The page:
Table of Contents
- China’s Inclusive View of Human Rights
- Tackling Poverty Through Human Rights Cooperation
- Tackling Conflicts Through Human Rights Cooperation
Estimated Reading Time
- 17.5 min
The most noticeable global human rights problems in the world today are poverty and conflict and these two problems are also of the greatest magnitude. Poverty and conflict pose serious challenges to the protection of fundamental human rights such as the rights to food and life, not to mention other human rights. China is committed to “conduct[ing] international exchanges and cooperation in the field of human rights on the basis of equality and mutual respect”, as stated in the “human rights” provision of the Foreign Relations Law of the People’s Republic of China,1 and aims at working together with countries around the world to find solutions to tackle these two major problems.
China’s Inclusive View of Human Rights
“There are three reasons for China to emphasize ‘conduct[ing] international exchanges and cooperation in the field of human rights on the basis of equality and mutual respect’.”
There are three reasons for China to emphasize “conduct[ing] international exchanges and cooperation in the field of human rights on the basis of equality and mutual respect”.
First, there is not just one single approach to human rights in the world. The phrase “天下同归而殊途，一致而百虑” (tianxia tonggui er shutu, yizhi er bailü) stated in Yi Zhuan essentially means that there are many different methods and considerations to handle many things, but these methods and considerations can ultimately lead to the same result.2 The Doctrine of the Mean states that “万物并育而不相害[，]道并行而不相悖” (wanwu bingyu er bu xianghai, dao bingxing er bu xiangbei) —all living things grow together without harming each other [,] paths run in parallel without conflicts”.3 This suggests that harmonious coexistence is the ultimate state of governance. In the world today, there are more than 200 countries/areas,4 with a total population of more than 8 billion.5 These countries/areas differ in their histories, cultures, and social systems. The solutions for the protection of human rights cannot be uniform across all countries/areas. To evaluate the appropriateness and effectiveness of a particular approach to human rights, it is crucial to consider whether the approach is embraced and supported by the people, whether it can bring about political stability, social progress, and improvement of people’s livelihood, and whether it can contribute to the healthy development of the international undertaking on the protection of human rights.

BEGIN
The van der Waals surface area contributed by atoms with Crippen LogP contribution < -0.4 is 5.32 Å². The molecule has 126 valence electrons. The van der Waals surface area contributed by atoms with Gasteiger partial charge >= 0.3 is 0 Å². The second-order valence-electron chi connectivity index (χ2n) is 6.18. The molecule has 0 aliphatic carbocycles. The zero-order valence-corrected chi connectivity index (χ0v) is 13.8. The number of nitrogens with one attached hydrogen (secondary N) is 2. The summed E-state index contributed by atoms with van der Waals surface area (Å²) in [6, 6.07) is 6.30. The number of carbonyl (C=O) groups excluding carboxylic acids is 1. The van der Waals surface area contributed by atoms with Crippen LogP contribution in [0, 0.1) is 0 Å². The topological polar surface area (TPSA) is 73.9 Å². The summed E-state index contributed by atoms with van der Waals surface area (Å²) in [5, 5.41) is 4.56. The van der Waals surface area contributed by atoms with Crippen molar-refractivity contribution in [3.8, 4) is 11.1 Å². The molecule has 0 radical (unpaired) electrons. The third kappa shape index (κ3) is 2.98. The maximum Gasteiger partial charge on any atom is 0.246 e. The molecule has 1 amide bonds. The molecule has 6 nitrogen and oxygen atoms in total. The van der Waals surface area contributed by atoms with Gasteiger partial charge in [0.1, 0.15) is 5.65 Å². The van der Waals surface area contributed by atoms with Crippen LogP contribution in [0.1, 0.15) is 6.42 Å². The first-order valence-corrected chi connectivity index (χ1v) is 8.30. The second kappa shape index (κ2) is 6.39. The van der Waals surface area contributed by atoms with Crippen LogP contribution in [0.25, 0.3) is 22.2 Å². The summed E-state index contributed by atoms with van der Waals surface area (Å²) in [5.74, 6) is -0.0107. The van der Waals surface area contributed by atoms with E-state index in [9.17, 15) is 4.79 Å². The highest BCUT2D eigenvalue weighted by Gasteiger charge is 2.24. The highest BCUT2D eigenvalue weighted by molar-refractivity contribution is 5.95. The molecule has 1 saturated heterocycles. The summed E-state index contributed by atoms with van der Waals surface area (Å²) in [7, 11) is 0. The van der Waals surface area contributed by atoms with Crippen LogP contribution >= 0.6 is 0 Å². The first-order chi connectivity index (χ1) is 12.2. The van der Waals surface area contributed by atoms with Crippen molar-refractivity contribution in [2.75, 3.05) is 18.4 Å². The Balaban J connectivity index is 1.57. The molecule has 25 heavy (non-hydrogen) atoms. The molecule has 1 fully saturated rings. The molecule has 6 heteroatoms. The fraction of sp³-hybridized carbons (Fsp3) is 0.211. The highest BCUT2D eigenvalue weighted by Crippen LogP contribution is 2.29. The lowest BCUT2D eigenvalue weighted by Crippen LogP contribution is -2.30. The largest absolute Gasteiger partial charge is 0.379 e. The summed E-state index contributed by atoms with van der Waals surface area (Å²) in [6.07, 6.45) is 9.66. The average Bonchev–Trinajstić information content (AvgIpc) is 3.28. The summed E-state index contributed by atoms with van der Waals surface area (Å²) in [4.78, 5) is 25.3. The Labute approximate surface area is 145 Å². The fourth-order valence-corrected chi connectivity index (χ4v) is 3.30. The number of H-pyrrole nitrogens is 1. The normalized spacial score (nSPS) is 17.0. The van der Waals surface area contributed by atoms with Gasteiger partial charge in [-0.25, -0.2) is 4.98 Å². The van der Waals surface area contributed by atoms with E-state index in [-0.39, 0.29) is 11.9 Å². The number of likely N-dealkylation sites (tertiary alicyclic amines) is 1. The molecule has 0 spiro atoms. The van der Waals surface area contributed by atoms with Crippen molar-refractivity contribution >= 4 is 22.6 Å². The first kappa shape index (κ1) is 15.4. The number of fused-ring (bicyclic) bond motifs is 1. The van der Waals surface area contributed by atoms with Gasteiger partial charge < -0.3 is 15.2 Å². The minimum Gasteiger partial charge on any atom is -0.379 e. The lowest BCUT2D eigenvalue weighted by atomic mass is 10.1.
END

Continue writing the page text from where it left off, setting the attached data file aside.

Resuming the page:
Second, when facing different approaches to human rights, countries around the world must not discriminate against particular approaches but must show sympathy and understanding. Traditional Chinese culture emphasizes “harmony despite differences”,6 i.e., all parties respect different opinions and get along harmoniously. Through human rights dialogues and exchanges, a country should take the initiative to learn from other countries’ approaches to human rights and enhance understanding, rather than requesting that other countries follow that country’s approach only. This is the principle stated in the Book of Rites: “礼，闻来学，不闻往教” (li, wen lai xue, bu wen wang jiao)—regarding rites, it is heard that one comes to learn but never heard that one goes to teach.7
Third, when facing different approaches to human rights, countries around the world must not just avoid conflicts, but should establish a basis for understanding and seek consensus to allow all parties to unite and actively solve problems so as to truly achieve “harmony despite differences”. Confucius said, “己欲立而立人，己欲达而达人” (ji yuli er liren, ji yuda er daren)—when you want to gain a foothold, help others to also gain their footholds; when you want to thrive, help others to also thrive.8 This is a win-win strategy. A reasonable approach to human rights is one that emphasizes reciprocity to benefit others and oneself. Only through sincere communication and in-depth exchanges in the field of human rights and through joint efforts to find consensus can we continuously promote the healthy development of the international undertaking on the protection of human rights.
Tackling Poverty Through Human Rights Cooperation
Poverty has already undermined the protection of many people’s right to food. According to the Food Security Information Network’s Global Report on Food Crises 2023, nearly 258 million people in the 58 “food-crisis” countries/territories analyzed in the report were “acutely food-insecure” and “required urgent food assistance”. People in seven of these countries (i.e., Somalia, Afghanistan, Burkina Faso, Nigeria, South Sudan, Yemen, and Haiti) faced “extreme lack of food”.9
There are two main causes of poverty. The first cause is the stagnation of development. According to the Human Development Report 2021-2022 published by the United Nations Development Programme (“UNDP”), the Human Development Index (HDI) values of more than 90% of all countries decreased in 2020 or 2021. The HDI is a measure of a country’s health, education, and standard of living. In fact, for the first time since the HDI was launched by the UNDP more than 30 years ago, the global HDI value has declined for two consecutive years (i.e., 2020 and 2021).10
The second cause is climate change. In July 2023, Volker Türk, the United Nations High Commissioner for Human Rights, delivered a speech, emphasizing that “[e]xtreme weather events, and disasters caused by climate change, wiped out crops, herds, fisheries, and entire ecosystems”. He pointed out that 828 million people worldwide faced hunger in 2021. He continued to state that climate change will worsen this problem and, by the middle of this century, the number of people facing hunger will increase by another 80 million.11